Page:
Heat the oil in a non-stick frying pan 20-27cm in diameter and fry the spring onion, chilli and turmeric until soft. Add the other spices and fry for another minute stirring occasional, then add the beaten eggs, swirling the pan to help the eggs set underneath. When the omelet is nearly set, flash it under a hot grill to finish it off, and serve with fresh coriander and chapattis.
This was also a breakfast item but I made it for dinner and unfortunately I must have done something wrong because I did not enjoy it. Oddly enough Niel did. I say oddly enough because Niel is happiest with the foods he knows. A meat and potatoes and pasta man. He said he liked the Kedegree because it was salty. I also am a salt fiend but the dish just did not do it for me. Maybe it will for you.
500ml cold water for poaching the fish
2 lime leaves torn into pieces
4 salmon fillets (approx 3cm thick) preferably organic, skinned (about 750g in total)
45g unsalted butter
1 tsp oil
1 onion chopped finely
half tsp ground coriander
half tsp ground cumin
half tsp tumeric
225g basmati rice
3 hard-boiled eggs quartered
3 tbspns chopped coriander, plus more for sprinkling
juice and zest of a lime plus more lime segments to serve
Fish sauce (nam pla) to taste
Preheat the oven to 220C/gas mark 7. This is just because the easiest way to poach the salmon for this is to do it in the oven. So: pour the water into a roasting dish, add the lime leaves and then the salmon. Cover the dish with foil, put in the oven and cook for about 15 minutes, by which time the salmon should be cooked till tender. Remove the dish from the oven and drain the liquid off into a jug. Keep the fish warm, just by replacing the foil on the dish.
Melt the butter in a wide heavy saucepan that has a tight-fitting lid, and add the oil to stop the butter burning. Soften the onion in the pan and add the spices, then keep cooking till the onion is slightly translucent and suffused with the soft perfume
Pour in the reserved liquid from the jug - about 500ml - and stir before covering with a lid and cooking gently for about 15 minutes. If your stove is vociferous you may need a heat-diffuser.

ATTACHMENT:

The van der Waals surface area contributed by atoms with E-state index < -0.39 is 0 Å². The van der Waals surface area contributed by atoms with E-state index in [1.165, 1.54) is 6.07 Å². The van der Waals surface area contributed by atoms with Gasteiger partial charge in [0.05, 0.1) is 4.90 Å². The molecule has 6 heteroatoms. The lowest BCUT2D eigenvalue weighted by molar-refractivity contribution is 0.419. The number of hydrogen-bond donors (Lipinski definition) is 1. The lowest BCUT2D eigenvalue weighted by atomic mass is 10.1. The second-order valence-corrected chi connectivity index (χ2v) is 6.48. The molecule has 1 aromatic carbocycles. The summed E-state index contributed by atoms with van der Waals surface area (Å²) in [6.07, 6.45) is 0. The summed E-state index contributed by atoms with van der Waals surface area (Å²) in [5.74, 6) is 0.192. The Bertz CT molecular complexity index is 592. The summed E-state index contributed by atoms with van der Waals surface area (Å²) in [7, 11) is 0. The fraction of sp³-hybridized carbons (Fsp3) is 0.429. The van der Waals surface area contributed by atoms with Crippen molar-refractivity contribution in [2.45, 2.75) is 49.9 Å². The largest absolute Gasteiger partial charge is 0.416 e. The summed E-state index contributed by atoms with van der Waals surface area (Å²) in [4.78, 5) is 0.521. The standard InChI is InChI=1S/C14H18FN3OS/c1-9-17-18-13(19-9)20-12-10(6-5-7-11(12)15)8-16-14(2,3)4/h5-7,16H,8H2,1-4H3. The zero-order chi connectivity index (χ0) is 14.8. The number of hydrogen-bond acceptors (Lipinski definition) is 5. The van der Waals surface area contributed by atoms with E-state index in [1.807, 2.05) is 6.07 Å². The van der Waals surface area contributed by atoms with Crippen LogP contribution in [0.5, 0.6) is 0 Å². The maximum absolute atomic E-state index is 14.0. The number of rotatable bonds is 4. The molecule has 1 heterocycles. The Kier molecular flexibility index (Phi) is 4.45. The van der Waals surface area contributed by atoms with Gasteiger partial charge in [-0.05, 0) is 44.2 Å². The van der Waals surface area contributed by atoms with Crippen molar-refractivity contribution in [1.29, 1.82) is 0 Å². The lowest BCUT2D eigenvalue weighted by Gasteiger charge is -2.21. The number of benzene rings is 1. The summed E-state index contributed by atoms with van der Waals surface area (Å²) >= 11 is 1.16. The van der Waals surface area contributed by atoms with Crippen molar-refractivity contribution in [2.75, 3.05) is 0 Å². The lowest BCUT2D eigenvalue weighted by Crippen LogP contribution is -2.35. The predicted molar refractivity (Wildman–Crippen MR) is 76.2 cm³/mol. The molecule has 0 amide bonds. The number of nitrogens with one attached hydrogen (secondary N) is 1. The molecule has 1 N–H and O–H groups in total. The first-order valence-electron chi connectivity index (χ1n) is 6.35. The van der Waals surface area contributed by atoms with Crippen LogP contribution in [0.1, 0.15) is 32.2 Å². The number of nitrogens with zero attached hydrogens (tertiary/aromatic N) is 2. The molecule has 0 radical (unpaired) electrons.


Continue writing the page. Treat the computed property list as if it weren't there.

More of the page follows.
At the end of the cooking time, when the rice is tender and has lost all chalkiness, turn off the heat, remove the lid, cover with a tea towel and then replace the lid. This will help absorb any extra moisture from the rice. It also is the best way to let the rice stand without getting claggy or cold, which is useful when you've got a few friends and a few dishes to keep your eye on.
Just before you want to eat, drain off any extra liquid that's collected in the dish with the salmon, then flake the fish with a fork. Add to it the rice, eggs, coriander, lime juice and a drop or two of fish sauce. Stir gently to mix - I use a couple of wooden paddles or spatulas - and taste to see if you want any more lime juice or fish sauce. Sprinkle over the zest from the two juiced halves of the lime and serve. I love it served just as it is in the roasting dish, but if you want to, and I often do (consistency is a requirement of a recipe but not a cook) decant into a large plate surrounded with lime segments before you add the lime zest, then add the zest and a small handful of freshly chopped coriander.
This is one of those rare dishes that manages to be comforting and light at the same time. And - should you have leftovers, which I wouldn't bank on - it's heavenly eaten, as all leftovers demand to be, standing up, straight from the fridge. Serves 6
Another good site for Nigella Lawson recipes is the BBC's website Channel 4.
Today would have been Frank Lloyd Wright's 138th birthday. Thank you Mr. Wright for making architecture unique.
Song Stuck In My Head: "Lost In Hollywood" by System of A Down